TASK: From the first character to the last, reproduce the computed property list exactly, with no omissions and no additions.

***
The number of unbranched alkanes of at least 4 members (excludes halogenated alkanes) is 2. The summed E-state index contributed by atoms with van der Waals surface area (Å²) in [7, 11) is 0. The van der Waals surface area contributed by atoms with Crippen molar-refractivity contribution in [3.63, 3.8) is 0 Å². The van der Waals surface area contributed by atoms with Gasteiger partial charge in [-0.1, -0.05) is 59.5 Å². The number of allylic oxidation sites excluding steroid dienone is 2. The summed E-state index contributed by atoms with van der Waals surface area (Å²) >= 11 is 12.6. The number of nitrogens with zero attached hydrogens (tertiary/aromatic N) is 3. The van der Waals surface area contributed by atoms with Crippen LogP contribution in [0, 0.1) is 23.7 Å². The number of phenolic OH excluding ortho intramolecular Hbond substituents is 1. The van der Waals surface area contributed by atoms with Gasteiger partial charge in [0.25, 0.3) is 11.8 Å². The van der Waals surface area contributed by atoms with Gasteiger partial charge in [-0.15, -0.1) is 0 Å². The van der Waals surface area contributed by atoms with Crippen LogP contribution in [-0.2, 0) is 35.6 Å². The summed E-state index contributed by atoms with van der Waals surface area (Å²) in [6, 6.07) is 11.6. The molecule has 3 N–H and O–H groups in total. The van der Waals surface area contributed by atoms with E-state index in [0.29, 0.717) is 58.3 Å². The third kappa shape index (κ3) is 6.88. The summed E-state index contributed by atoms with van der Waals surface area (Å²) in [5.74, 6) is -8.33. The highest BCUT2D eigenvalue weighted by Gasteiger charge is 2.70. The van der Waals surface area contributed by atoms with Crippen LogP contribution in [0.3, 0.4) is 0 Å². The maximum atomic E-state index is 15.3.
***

The number of unbranched alkanes of at least 4 members (excludes halogenated alkanes) is 2. The summed E-state index contributed by atoms with van der Waals surface area (Å²) in [7, 11) is 0. The van der Waals surface area contributed by atoms with Crippen molar-refractivity contribution in [3.63, 3.8) is 0 Å². The van der Waals surface area contributed by atoms with Gasteiger partial charge in [-0.1, -0.05) is 59.5 Å². The number of allylic oxidation sites excluding steroid dienone is 2. The summed E-state index contributed by atoms with van der Waals surface area (Å²) >= 11 is 12.6. The number of nitrogens with zero attached hydrogens (tertiary/aromatic N) is 3. The van der Waals surface area contributed by atoms with Crippen LogP contribution in [0, 0.1) is 23.7 Å². The number of phenolic OH excluding ortho intramolecular Hbond substituents is 1. The van der Waals surface area contributed by atoms with Gasteiger partial charge in [0.25, 0.3) is 11.8 Å². The van der Waals surface area contributed by atoms with Gasteiger partial charge in [-0.15, -0.1) is 0 Å². The van der Waals surface area contributed by atoms with Crippen LogP contribution in [-0.2, 0) is 35.6 Å². The summed E-state index contributed by atoms with van der Waals surface area (Å²) in [6, 6.07) is 11.6. The molecule has 3 N–H and O–H groups in total. The van der Waals surface area contributed by atoms with E-state index in [0.29, 0.717) is 58.3 Å². The third kappa shape index (κ3) is 6.88. The summed E-state index contributed by atoms with van der Waals surface area (Å²) in [5.74, 6) is -8.33. The highest BCUT2D eigenvalue weighted by Gasteiger charge is 2.70. The van der Waals surface area contributed by atoms with Crippen LogP contribution in [0.3, 0.4) is 0 Å². The maximum atomic E-state index is 15.3.